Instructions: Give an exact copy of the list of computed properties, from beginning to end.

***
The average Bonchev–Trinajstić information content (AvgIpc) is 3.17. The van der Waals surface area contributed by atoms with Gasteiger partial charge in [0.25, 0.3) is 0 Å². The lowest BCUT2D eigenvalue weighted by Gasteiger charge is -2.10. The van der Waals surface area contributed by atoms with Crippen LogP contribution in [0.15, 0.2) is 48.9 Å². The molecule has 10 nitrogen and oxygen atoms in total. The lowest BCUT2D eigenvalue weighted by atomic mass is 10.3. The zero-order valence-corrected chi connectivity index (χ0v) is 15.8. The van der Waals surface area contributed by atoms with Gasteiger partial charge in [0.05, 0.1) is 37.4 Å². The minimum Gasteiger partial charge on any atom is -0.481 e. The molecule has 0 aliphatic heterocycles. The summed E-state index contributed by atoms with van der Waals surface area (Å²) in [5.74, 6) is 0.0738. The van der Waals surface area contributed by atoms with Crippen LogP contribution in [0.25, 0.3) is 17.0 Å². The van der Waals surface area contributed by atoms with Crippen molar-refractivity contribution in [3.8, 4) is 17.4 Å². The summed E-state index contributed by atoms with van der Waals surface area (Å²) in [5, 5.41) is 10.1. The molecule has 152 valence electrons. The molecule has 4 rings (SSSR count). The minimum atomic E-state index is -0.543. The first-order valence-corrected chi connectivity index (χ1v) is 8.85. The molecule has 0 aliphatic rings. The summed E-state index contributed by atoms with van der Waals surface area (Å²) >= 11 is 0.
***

The average Bonchev–Trinajstić information content (AvgIpc) is 3.17. The van der Waals surface area contributed by atoms with Gasteiger partial charge in [0.25, 0.3) is 0 Å². The lowest BCUT2D eigenvalue weighted by Gasteiger charge is -2.10. The van der Waals surface area contributed by atoms with Crippen LogP contribution in [0.15, 0.2) is 48.9 Å². The molecule has 10 nitrogen and oxygen atoms in total. The lowest BCUT2D eigenvalue weighted by atomic mass is 10.3. The zero-order valence-corrected chi connectivity index (χ0v) is 15.8. The van der Waals surface area contributed by atoms with Gasteiger partial charge in [0.05, 0.1) is 37.4 Å². The minimum Gasteiger partial charge on any atom is -0.481 e. The molecule has 0 aliphatic heterocycles. The summed E-state index contributed by atoms with van der Waals surface area (Å²) in [5.74, 6) is 0.0738. The van der Waals surface area contributed by atoms with Crippen LogP contribution in [0.25, 0.3) is 17.0 Å². The van der Waals surface area contributed by atoms with Crippen molar-refractivity contribution in [3.8, 4) is 17.4 Å². The summed E-state index contributed by atoms with van der Waals surface area (Å²) in [5, 5.41) is 10.1. The molecule has 152 valence electrons. The molecule has 4 rings (SSSR count). The minimum atomic E-state index is -0.543. The first-order valence-corrected chi connectivity index (χ1v) is 8.85. The molecule has 0 aliphatic rings. The summed E-state index contributed by atoms with van der Waals surface area (Å²) >= 11 is 0.